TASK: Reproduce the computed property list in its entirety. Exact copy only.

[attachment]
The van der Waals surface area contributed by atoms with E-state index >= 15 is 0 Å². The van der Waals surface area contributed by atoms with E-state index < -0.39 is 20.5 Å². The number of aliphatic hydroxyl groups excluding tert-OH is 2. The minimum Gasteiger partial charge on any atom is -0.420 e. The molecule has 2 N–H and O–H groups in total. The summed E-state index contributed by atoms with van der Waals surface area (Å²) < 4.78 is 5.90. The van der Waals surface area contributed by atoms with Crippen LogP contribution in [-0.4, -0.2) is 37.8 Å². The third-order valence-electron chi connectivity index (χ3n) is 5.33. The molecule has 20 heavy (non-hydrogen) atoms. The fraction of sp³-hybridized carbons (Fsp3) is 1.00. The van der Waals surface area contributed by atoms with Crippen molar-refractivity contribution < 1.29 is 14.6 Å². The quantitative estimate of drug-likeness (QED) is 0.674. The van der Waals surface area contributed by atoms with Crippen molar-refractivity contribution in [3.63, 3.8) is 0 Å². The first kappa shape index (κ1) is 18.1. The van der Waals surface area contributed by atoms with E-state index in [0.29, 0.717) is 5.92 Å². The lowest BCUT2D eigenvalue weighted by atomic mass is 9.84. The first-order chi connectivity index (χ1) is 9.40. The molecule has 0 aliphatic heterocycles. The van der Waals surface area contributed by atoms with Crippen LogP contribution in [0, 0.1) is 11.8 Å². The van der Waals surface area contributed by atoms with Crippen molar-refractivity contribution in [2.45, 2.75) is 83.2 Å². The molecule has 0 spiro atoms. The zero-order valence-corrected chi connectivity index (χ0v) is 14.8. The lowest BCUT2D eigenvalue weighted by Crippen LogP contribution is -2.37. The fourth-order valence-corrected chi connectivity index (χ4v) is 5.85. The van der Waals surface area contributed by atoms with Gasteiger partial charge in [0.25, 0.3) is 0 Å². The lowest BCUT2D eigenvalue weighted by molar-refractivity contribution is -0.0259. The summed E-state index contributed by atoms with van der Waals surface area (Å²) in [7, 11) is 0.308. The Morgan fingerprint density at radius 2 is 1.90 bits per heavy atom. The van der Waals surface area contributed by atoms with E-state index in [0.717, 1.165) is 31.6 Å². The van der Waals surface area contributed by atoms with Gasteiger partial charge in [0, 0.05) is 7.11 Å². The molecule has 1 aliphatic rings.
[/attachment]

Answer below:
The van der Waals surface area contributed by atoms with E-state index >= 15 is 0 Å². The van der Waals surface area contributed by atoms with E-state index < -0.39 is 20.5 Å². The number of aliphatic hydroxyl groups excluding tert-OH is 2. The minimum Gasteiger partial charge on any atom is -0.420 e. The molecule has 2 N–H and O–H groups in total. The summed E-state index contributed by atoms with van der Waals surface area (Å²) < 4.78 is 5.90. The van der Waals surface area contributed by atoms with Crippen LogP contribution in [-0.4, -0.2) is 37.8 Å². The third-order valence-electron chi connectivity index (χ3n) is 5.33. The molecule has 20 heavy (non-hydrogen) atoms. The fraction of sp³-hybridized carbons (Fsp3) is 1.00. The van der Waals surface area contributed by atoms with Crippen molar-refractivity contribution < 1.29 is 14.6 Å². The quantitative estimate of drug-likeness (QED) is 0.674. The van der Waals surface area contributed by atoms with Crippen molar-refractivity contribution in [3.63, 3.8) is 0 Å². The first kappa shape index (κ1) is 18.1. The van der Waals surface area contributed by atoms with E-state index in [0.29, 0.717) is 5.92 Å². The lowest BCUT2D eigenvalue weighted by atomic mass is 9.84. The first-order chi connectivity index (χ1) is 9.40. The molecule has 0 aliphatic heterocycles. The van der Waals surface area contributed by atoms with Crippen LogP contribution in [0, 0.1) is 11.8 Å². The van der Waals surface area contributed by atoms with Crippen molar-refractivity contribution in [2.45, 2.75) is 83.2 Å². The molecule has 0 spiro atoms. The zero-order valence-corrected chi connectivity index (χ0v) is 14.8. The lowest BCUT2D eigenvalue weighted by Crippen LogP contribution is -2.37. The fourth-order valence-corrected chi connectivity index (χ4v) is 5.85. The van der Waals surface area contributed by atoms with Gasteiger partial charge in [0.25, 0.3) is 0 Å². The lowest BCUT2D eigenvalue weighted by molar-refractivity contribution is -0.0259. The summed E-state index contributed by atoms with van der Waals surface area (Å²) in [7, 11) is 0.308. The Morgan fingerprint density at radius 2 is 1.90 bits per heavy atom. The van der Waals surface area contributed by atoms with E-state index in [0.717, 1.165) is 31.6 Å². The van der Waals surface area contributed by atoms with Gasteiger partial charge in [0, 0.05) is 7.11 Å². The molecule has 1 aliphatic rings.